Queer Nature: Kew’s Brand New Autumn Festival

By Olivia Emily

9 months ago

Everything you need to know

Kew is launching a brand new month-long festival this autumn celebrating the connections between queer people, plants and fungi: Queer Nature. Here’s everything you need to know, plus how to get involved.

Queer Nature: Kew’s Brand New Month-Long LGBTQ+Festival

Visitors outside the Temperate House during the Secret World of Plants After Hours

© RBG Kew

This autumn, Kew’s iconic Temperate House will be transformed into a new space to celebrate the connections between queer people and nature. Queer Nature will run from Saturday 30 September until Sunday 29 October 2023 and feature four bespoke installations alongside a special garden display and stories by queer artists, gardeners, scientists and more. It’s all in celebration of the diversity of nature and its infinite possibilities, exploring how some plants do not fit into gender binaries, how some flowers are hermaphrodites, how fungi can have as many as 36,000 different mating types, and how, for example, avocado trees can be functionally female one day (in order to be pollinated) and functionally male the next (using anthers to spread their pollen).

‘We are incredibly excited to celebrate the beauty and diversity of plants and fungi at Kew Gardens this autumn,’ says Julie Flavell, Head of Visitor Programmes and Exhibitions at RBG Kew. ‘This unique collaboration between art, science, horticulture and LGBTQ+ communities will be the first of its kind at Kew, promising to transform the Temperate House into a unique experience for all to enjoy. We hope visitors will leave feeling inspired by the wonder of the natural world.’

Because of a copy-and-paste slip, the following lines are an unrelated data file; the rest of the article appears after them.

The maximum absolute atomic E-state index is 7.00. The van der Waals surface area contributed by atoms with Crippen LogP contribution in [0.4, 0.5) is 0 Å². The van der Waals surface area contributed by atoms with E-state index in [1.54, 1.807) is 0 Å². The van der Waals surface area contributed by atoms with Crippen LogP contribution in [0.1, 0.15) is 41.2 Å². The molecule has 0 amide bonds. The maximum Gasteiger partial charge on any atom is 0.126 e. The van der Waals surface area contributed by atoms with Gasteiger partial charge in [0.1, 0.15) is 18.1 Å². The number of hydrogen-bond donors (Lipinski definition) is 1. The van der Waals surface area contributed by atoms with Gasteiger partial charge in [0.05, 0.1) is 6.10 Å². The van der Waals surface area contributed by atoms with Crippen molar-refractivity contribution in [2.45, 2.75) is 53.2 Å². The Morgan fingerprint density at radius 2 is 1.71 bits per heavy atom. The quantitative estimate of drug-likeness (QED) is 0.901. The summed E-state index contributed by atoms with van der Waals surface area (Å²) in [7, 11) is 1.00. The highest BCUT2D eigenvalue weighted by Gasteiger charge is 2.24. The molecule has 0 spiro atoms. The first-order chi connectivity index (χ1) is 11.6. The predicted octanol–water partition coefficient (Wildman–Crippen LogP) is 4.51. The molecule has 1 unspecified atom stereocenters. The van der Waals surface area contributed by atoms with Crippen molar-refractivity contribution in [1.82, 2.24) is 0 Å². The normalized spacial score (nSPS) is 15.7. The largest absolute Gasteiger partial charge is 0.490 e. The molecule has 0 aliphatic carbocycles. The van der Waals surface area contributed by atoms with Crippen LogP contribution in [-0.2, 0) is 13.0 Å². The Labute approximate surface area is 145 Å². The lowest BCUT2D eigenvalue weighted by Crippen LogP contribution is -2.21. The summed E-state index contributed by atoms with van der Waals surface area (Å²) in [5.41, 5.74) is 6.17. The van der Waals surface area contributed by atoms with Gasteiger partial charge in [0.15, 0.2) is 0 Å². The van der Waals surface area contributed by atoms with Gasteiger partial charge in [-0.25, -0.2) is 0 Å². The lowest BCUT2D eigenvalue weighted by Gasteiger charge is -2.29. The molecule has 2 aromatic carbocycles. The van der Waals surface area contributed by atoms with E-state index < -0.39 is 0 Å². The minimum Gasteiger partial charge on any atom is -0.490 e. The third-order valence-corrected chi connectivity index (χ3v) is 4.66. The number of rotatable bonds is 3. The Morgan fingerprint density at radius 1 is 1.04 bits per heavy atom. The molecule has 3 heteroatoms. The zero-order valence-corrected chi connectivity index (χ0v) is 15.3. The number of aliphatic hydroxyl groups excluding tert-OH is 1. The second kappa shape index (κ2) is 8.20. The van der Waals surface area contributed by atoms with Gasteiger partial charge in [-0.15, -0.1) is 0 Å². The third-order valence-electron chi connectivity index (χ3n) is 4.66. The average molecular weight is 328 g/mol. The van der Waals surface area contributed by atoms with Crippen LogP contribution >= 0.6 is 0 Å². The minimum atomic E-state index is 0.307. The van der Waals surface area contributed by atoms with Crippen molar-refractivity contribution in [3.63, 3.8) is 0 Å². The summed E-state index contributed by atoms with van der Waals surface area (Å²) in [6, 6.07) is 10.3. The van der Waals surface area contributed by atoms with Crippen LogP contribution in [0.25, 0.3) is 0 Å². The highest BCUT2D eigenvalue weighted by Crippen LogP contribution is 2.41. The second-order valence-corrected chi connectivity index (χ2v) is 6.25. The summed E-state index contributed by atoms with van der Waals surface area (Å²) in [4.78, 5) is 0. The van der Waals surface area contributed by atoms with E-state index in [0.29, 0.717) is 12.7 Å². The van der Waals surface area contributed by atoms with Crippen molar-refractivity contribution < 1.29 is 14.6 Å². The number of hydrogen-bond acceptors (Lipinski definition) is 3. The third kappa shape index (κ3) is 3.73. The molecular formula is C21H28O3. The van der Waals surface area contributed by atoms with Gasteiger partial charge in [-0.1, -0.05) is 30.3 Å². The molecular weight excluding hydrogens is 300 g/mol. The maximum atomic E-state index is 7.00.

Queer nature

Queer Nature After Hours

As night falls, the Queer Nature exhibition takes on an otherworldly glow. Visit on 13, 14, 20 or 21 October 2023 to experience music, cabaret, comedy, drag and talks amid these beautiful surroundings. See what’s on at kew.org

The Installations

House of Spirits by Jeffery Gibson

Suspended in the centre of the Temperate House, Jeffrey Gibson’s House of Spirits is his largest UK commission to date. An intricate collage of fabric, illustration and text, Gibson draws on his Choctaw-Cherokee heritage as well as queer theory, politics and art history.

Queer Nature

House of Spirits © Jeffrey Gibson

Breaking the Binary by Patrick Featherstone and the Kew Youth Forum

This garden display will take over the South Octagon of the Temperate House, and was created by Patrick Featherstone with the Kew Youth Forum across a series of three workshops. Breaking the Binary is a verdant exploration of plant species with reproductive methods that challenge binary language.

Queer Voices

In this series of video interviews, LGBTQ+ scientists and horticulturists, historians, artists, writers, and more come together to discuss the intersection of LGBTQ+ identities and botanical science, the history of queer representation in the arts, and the ways nature can inspire and inform queer creativity. Brought to life though an installation designed by Adam Nathaniel Furman, expect personal anecdotes, scholarly reflections and artistic interpretations.

Reverberations by LiLi K. Bright and Ama Josephine Budge Johnstone

Ama Josephine Budge Johnstone and LiLi K. Bright respond to the theme ‘Queer Nature’ through two spoken word pieces sharing personal perspectives, which are absorbed by the 10,000 plants found inside the Temperate House.


30 September–29 October 2023


Temperate House, Kew Gardens, London TW9 3AB


Daytime entry to the Queer Nature festival is included when purchasing a ticket to Kew Gardens. Recipients of Universal Credit, Pension Credit and other legacy benefits can visit Kew Gardens and enjoy the Queer Nature festival for £1. After Hours tickets must be booked in advance. kew.org